Freedom to Be a Community
With all of the local controversy over matters of church and state — made timely again, today, by Ed Fitzpatrick’s column about Treasurer Frank Caprio’s status as a pro-choice politician with experience as an unwed teenage father (more on which anon) — it’s worth submitting into the discussion this excellent explanation from the religious side, culled from Richard Garnett’s review of a book by David Novak:
Of particular interest to Novak is the debate over same-sex marriage and the increasing pressure on religious believers to censor their reservations about it, particularly in Canada, where Novak lives and teaches. He notes that this debate implicates religious liberty not because the legal recognition of same-sex unions is itself a burden on that liberty but because religious communities are increasingly being told that they may not make their case. To “deprive a religious community of the right to make moral claims,” he contends, is both antireligious and undemocratic. What’s more, he observes, religious freedom—the freedom to make moral claims from out of a religious tradition—is not only a claim on democratic society, it is a “gift for it as well.”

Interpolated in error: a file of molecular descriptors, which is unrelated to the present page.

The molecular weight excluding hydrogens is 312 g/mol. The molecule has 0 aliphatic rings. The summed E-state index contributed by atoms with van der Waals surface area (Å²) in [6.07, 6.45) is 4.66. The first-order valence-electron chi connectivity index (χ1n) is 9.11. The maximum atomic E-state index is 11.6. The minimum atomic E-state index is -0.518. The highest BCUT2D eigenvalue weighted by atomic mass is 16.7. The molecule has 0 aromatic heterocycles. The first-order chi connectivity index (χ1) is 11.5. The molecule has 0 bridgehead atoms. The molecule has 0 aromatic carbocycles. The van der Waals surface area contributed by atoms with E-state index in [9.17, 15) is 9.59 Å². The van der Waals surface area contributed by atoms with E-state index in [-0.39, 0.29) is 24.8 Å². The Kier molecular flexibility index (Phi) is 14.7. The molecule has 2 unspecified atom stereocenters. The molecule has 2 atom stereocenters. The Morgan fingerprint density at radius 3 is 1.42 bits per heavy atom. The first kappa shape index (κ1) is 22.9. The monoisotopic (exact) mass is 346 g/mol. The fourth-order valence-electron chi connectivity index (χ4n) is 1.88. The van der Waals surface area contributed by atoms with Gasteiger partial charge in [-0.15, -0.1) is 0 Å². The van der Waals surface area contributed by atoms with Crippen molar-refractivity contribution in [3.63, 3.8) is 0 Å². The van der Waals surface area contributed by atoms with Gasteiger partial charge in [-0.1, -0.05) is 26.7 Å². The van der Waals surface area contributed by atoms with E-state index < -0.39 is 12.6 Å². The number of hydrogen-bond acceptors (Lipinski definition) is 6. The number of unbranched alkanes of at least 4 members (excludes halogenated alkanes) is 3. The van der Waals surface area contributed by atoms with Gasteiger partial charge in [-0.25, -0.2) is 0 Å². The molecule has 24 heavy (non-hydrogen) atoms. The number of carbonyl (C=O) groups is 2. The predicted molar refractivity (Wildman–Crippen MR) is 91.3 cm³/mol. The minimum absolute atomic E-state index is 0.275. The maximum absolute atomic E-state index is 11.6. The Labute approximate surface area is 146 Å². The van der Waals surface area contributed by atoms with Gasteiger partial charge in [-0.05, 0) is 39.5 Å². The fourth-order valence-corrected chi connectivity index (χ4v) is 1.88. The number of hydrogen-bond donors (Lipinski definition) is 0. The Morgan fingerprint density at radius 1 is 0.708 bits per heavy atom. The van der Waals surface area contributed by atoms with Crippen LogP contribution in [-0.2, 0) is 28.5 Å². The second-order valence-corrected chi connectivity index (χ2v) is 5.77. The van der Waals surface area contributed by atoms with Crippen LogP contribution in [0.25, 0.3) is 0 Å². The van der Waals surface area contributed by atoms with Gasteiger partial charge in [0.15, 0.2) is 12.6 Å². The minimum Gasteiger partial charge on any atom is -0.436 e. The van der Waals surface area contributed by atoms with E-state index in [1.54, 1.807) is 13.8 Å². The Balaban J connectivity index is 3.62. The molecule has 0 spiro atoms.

Perhaps the most striking and distinctive aspect of In Defense of Religious Liberty is Novak’s consistent, almost dogged, insistence that religion is not private, personal, or individual. It is, necessarily, relational, communal, traditional, and public. “Faith,” as he puts it, “is not so much a leap from the rational into the super-rational as it is one’s acceptance of a communal narrative by including oneself within the narrating community.” A legal regime that recognizes and protects a right to accept this narrative will also, necessarily, acknowledge the authority of that community to govern itself and those who have accepted it.